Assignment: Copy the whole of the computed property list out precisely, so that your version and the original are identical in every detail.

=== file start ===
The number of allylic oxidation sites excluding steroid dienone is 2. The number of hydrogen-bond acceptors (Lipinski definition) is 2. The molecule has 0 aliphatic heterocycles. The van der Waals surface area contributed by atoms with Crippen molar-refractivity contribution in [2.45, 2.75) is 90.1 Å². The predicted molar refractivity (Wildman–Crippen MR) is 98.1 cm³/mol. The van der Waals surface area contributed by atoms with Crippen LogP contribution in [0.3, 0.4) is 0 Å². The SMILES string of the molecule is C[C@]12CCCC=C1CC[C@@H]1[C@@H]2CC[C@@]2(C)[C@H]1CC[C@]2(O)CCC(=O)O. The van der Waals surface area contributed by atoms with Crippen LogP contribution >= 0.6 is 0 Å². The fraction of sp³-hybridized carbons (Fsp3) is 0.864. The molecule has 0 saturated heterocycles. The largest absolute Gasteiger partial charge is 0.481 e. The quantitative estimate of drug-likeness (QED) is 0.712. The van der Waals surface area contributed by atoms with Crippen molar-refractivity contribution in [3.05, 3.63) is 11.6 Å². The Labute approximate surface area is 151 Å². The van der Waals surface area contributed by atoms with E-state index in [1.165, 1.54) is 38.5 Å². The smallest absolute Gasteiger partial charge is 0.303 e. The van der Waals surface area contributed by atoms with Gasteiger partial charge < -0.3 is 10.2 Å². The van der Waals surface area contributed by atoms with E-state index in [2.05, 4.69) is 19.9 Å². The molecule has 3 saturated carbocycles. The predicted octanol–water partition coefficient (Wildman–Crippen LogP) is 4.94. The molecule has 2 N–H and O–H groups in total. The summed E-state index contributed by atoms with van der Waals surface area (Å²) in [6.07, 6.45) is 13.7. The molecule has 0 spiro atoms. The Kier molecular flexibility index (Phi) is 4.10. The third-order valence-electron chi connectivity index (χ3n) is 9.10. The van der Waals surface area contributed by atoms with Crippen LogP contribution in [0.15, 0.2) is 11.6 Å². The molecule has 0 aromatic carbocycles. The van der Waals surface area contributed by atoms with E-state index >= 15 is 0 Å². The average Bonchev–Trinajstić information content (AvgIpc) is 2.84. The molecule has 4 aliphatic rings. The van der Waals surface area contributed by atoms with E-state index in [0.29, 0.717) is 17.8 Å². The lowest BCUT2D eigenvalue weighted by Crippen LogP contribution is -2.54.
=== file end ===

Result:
The number of allylic oxidation sites excluding steroid dienone is 2. The number of hydrogen-bond acceptors (Lipinski definition) is 2. The molecule has 0 aliphatic heterocycles. The van der Waals surface area contributed by atoms with Crippen molar-refractivity contribution in [2.45, 2.75) is 90.1 Å². The predicted molar refractivity (Wildman–Crippen MR) is 98.1 cm³/mol. The van der Waals surface area contributed by atoms with Crippen LogP contribution in [0.3, 0.4) is 0 Å². The SMILES string of the molecule is C[C@]12CCCC=C1CC[C@@H]1[C@@H]2CC[C@@]2(C)[C@H]1CC[C@]2(O)CCC(=O)O. The van der Waals surface area contributed by atoms with Crippen LogP contribution >= 0.6 is 0 Å². The fraction of sp³-hybridized carbons (Fsp3) is 0.864. The molecule has 0 saturated heterocycles. The largest absolute Gasteiger partial charge is 0.481 e. The quantitative estimate of drug-likeness (QED) is 0.712. The van der Waals surface area contributed by atoms with Crippen molar-refractivity contribution in [3.05, 3.63) is 11.6 Å². The Labute approximate surface area is 151 Å². The van der Waals surface area contributed by atoms with E-state index in [1.165, 1.54) is 38.5 Å². The smallest absolute Gasteiger partial charge is 0.303 e. The van der Waals surface area contributed by atoms with Gasteiger partial charge < -0.3 is 10.2 Å². The van der Waals surface area contributed by atoms with E-state index in [2.05, 4.69) is 19.9 Å². The molecule has 3 saturated carbocycles. The predicted octanol–water partition coefficient (Wildman–Crippen LogP) is 4.94. The molecule has 2 N–H and O–H groups in total. The summed E-state index contributed by atoms with van der Waals surface area (Å²) in [6.07, 6.45) is 13.7. The molecule has 0 spiro atoms. The Kier molecular flexibility index (Phi) is 4.10. The third-order valence-electron chi connectivity index (χ3n) is 9.10. The van der Waals surface area contributed by atoms with Crippen LogP contribution in [0.15, 0.2) is 11.6 Å². The molecule has 0 aromatic carbocycles. The van der Waals surface area contributed by atoms with E-state index >= 15 is 0 Å². The average Bonchev–Trinajstić information content (AvgIpc) is 2.84. The molecule has 4 aliphatic rings. The van der Waals surface area contributed by atoms with E-state index in [0.29, 0.717) is 17.8 Å². The lowest BCUT2D eigenvalue weighted by Crippen LogP contribution is -2.54.